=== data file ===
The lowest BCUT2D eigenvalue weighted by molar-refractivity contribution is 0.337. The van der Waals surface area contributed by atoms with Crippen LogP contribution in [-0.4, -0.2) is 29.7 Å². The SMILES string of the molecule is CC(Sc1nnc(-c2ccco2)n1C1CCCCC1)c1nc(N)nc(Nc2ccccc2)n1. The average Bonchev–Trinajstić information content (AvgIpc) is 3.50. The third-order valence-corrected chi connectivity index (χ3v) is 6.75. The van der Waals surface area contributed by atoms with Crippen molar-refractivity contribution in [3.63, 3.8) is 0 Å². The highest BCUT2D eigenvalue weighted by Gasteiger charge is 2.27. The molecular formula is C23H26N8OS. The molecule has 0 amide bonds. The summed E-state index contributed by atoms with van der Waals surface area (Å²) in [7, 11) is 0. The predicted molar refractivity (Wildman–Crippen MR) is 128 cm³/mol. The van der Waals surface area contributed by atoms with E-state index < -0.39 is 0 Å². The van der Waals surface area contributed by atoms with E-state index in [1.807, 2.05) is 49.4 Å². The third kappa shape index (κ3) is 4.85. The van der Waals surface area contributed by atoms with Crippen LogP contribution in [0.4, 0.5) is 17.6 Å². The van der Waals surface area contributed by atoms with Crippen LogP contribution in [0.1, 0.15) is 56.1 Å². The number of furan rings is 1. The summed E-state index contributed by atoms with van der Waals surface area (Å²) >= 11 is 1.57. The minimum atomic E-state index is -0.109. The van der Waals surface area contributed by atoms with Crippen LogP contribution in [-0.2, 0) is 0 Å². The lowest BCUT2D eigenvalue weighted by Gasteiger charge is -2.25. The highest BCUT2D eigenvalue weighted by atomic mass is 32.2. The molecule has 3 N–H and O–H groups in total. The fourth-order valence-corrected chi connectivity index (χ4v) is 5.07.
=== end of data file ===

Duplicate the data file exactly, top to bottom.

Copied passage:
The lowest BCUT2D eigenvalue weighted by molar-refractivity contribution is 0.337. The van der Waals surface area contributed by atoms with Crippen LogP contribution in [-0.4, -0.2) is 29.7 Å². The SMILES string of the molecule is CC(Sc1nnc(-c2ccco2)n1C1CCCCC1)c1nc(N)nc(Nc2ccccc2)n1. The average Bonchev–Trinajstić information content (AvgIpc) is 3.50. The third-order valence-corrected chi connectivity index (χ3v) is 6.75. The van der Waals surface area contributed by atoms with Crippen molar-refractivity contribution in [3.63, 3.8) is 0 Å². The highest BCUT2D eigenvalue weighted by Gasteiger charge is 2.27. The molecular formula is C23H26N8OS. The molecule has 0 amide bonds. The summed E-state index contributed by atoms with van der Waals surface area (Å²) in [7, 11) is 0. The predicted molar refractivity (Wildman–Crippen MR) is 128 cm³/mol. The van der Waals surface area contributed by atoms with E-state index < -0.39 is 0 Å². The van der Waals surface area contributed by atoms with E-state index in [1.807, 2.05) is 49.4 Å². The third kappa shape index (κ3) is 4.85. The van der Waals surface area contributed by atoms with Crippen LogP contribution in [0.4, 0.5) is 17.6 Å². The van der Waals surface area contributed by atoms with Crippen LogP contribution in [0.1, 0.15) is 56.1 Å². The number of furan rings is 1. The summed E-state index contributed by atoms with van der Waals surface area (Å²) >= 11 is 1.57. The minimum atomic E-state index is -0.109. The van der Waals surface area contributed by atoms with Crippen LogP contribution in [-0.2, 0) is 0 Å². The lowest BCUT2D eigenvalue weighted by Gasteiger charge is -2.25. The highest BCUT2D eigenvalue weighted by atomic mass is 32.2. The molecule has 3 N–H and O–H groups in total. The fourth-order valence-corrected chi connectivity index (χ4v) is 5.07.